Wednesday, 18 May 2016

Place names, pronunciations, the weird, rude and ironic

'In Scotland, we have a special affection fur wer words'.
This extends to our North-East place-names.
Lost in translation ...

'There’s nae lack of insults - ya bawbag, eejit, tumshie, numpty, feartie, fud, galoot, heidbanger, zoomer, nyaff, roaster, and dare to say it, teuchter. We’ve nae problems in expressing our general disgust when something’s boggin, clatty, gantin, hoachin, loupin, maukit, minging, boufin, howlin, honkin, or if it quite simply, geez ye the dry boak. Similarly our contemplations on the post-dram experience is impressive, whether we’re steamin, fleein, pished, hammered, blootered, blottoed, goosed, guttered, rubber, para, or mad wae it.'

{I got an email from a proof-reader recently telling me that their wonderful app had detected several typos on this blog: most of the words above were listed as examples. Ed.}

'Mind your language: Scottish Government to step up promotion of Scots' - David Jamieson

Anne Donovan: Mingin, mawkit, smeddum, uncos, garbs and some magic words fur weather

 Our North-East of Scotland place-names and pronunciations can cause confusion, with no shortage to offer as examples. The Romans invaded Britain in 43AD. Forty years later they marched on ancient Caledonian granaries, full from the harvest. This action led to the first recorded battle of Scotland's colourful past - with Iron Age Picts at Mons Graupius. The battle may have taken place on the slopes of Bennachie. 

As names often are, the entire region of Grampian is the result of a mistake. In 1476 a typesetter was producing a printed edition of Tacitus's biography of his father-in-law, the Roman Governor Agricola, whereby he misspelt Graupians as Grampians. The region has kept the 'Grampian' spelling ever since. The Grampians is also the name of the main belt of mountains across Scotland, ending at its most westerly point with Ben Nevis.

Places have been established worldwide by colonists naming new settlements after a picturesque corner of home. Take the Canadian metropolis of Calgary - the original consists of a small village on the island of Mull off the west of Scotland. Moscow is a hamlet in East Ayrshire.

On to North-East place-names. Cairnbulg becomes Belger and Premnay is Auchleven, Gardenstown and neighbour Crovie on the Moray Firth are called Gamrie and Crivie.

Not to be confused with Crichie (Stuartfield on SatNavs and Ordnance Survey), Geerie (Gairioch), Finechty (Findochty), Fing in or Finan (Finzean), Fishie (Fetterangus) and Fittie (Footdee in Aberdeen).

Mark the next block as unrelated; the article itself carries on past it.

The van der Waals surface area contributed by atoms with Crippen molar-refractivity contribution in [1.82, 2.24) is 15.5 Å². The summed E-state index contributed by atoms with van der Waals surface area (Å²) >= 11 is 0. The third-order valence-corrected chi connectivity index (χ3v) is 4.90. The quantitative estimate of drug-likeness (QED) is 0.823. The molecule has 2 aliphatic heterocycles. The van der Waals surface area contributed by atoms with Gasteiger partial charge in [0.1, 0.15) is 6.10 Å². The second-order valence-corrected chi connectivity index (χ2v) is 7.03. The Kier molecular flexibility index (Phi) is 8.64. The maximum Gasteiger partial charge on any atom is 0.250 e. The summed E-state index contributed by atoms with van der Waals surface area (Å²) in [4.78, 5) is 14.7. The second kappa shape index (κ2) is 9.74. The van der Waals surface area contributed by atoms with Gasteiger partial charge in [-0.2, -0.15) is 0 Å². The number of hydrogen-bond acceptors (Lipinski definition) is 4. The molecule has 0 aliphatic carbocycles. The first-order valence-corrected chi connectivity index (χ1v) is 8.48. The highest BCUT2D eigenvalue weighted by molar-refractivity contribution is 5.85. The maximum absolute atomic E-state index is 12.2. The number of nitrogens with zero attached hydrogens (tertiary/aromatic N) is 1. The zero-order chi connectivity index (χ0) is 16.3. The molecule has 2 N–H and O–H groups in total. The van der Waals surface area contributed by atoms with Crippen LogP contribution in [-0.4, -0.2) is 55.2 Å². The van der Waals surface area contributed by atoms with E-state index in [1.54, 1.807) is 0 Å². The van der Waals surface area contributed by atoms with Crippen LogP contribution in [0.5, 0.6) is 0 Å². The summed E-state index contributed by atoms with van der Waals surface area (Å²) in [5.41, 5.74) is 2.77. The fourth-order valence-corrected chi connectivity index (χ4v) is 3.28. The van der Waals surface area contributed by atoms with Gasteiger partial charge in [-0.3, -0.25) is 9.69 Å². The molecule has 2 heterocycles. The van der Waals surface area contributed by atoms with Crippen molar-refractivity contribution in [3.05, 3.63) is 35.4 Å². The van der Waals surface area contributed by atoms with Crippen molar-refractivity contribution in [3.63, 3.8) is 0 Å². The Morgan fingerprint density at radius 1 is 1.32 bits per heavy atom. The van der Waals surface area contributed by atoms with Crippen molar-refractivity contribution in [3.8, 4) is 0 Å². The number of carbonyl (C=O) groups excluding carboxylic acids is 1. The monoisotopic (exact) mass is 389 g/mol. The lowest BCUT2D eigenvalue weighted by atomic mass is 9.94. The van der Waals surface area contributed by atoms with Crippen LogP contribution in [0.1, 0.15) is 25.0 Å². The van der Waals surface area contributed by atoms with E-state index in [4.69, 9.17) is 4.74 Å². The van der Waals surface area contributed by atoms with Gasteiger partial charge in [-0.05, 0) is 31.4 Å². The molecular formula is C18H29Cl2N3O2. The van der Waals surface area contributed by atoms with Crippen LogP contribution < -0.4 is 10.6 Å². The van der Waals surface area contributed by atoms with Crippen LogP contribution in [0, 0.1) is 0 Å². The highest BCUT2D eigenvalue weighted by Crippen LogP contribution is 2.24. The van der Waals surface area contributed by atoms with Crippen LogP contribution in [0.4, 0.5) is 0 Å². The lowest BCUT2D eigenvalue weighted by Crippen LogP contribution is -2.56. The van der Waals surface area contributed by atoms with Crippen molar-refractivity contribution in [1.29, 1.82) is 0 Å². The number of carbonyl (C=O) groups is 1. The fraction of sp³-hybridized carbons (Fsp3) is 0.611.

Fraserburgh and Peterhead are known as the Broch and the Bloo Toon respectively. Some good folk of Garthdee delight in upsetting their posh neighbours by referring to their own suburb as East Cults. Going west up the Dee, you'll find the abandoned, well-named Shakkin’ Briggie which crosses the river to Ardoe from Cults.

It's no easier for strangers and tourists when the locals pronounce Culter as Cooter, while Cults is never called Coots; then there's Bankry (Banchory), Abine (Aboyne), Stran (Strachan), Creemin (Crimond) and Finnyfaul (Whinnyfold). The Turra cow is famous but don't go looking for anything other than Turriff on a map. Both Loch and Glen Muick are pronounced Mick, so that's easy enough. Rosehearty becomes Rizzarty, Banff sounds like a muffled, unwanted explosion (Bumpf), and if you think Maggieknockater (a village near Craigellachie in Banffshire) getting abbreviated to Mathgan is a blessing, check out the Gaelic -  try saying Magh an Fhucadair phonetically, then wait for muffled laughter from those with the Gaelic nearby. By the way, Avoch shortens to 'och'.

Place names bear witness to perverse memories. A remote house near Alford, where swingers' parties were held, as disclosed at the famous Garvie murder trial of 1968, is still known as Kinky Cottage. To this day folk yell 'Dinnae shop there!' outside the Union Street building in Aberdeen that in 1964 housed William Low's supermarket, where the contaminated corned beef from Argentina which sparked a typhoid epidemic was sold. I thought that my pal Shoogie had been indulging in mindbendng substances when he said he'd bought a sarnie from 'Typhoid' and pointed at the building, until it transpired that he had pet names for many landmarks in the city. For example, he called a nearby pub Banished, because Siouxsie and the Banshees split up there in September 1979, when it was The Other Record Shop. The band was appearing for fans at the record store, their last gig together, as it happened. "At the Capitol Theatre that night, Siouxsie sang 'Lord's Prayer' with the Cure," Shoogie remembers fondly.

Street names in Aberdeen reflect past trading - commodities, artisans and countries:- Candlemakers' Lane, Wrights' and Coopers' Place, Cotton Street, Flourmill Lane, Virginia Street, Baltic Place, Jamaica Street and Patagonia Court spring to mind.

I'll end with some examples of intriguing place-names, so look out for signposts to Knock and Glass. There's at least two Twatts in Scotland, one on Orkney and the other on Shetland. The Perthshire village of Dull is twinned with Boring in Oregon. Many places disappoint, not fulfilling the promise that their names suggest. It was easy to find and leave Lost, for example, and I didn't go missing in the mist when I went to what is written as Aberchirder on maps of the Grampian area, but it is for some reason called Foggieloan by all and sundry. I once spent a fruitless few hours in Tarty. I can't even begin to describe what happened when I visited Backside and Brokenwind.

Additions, corrections and explanations are welcome.

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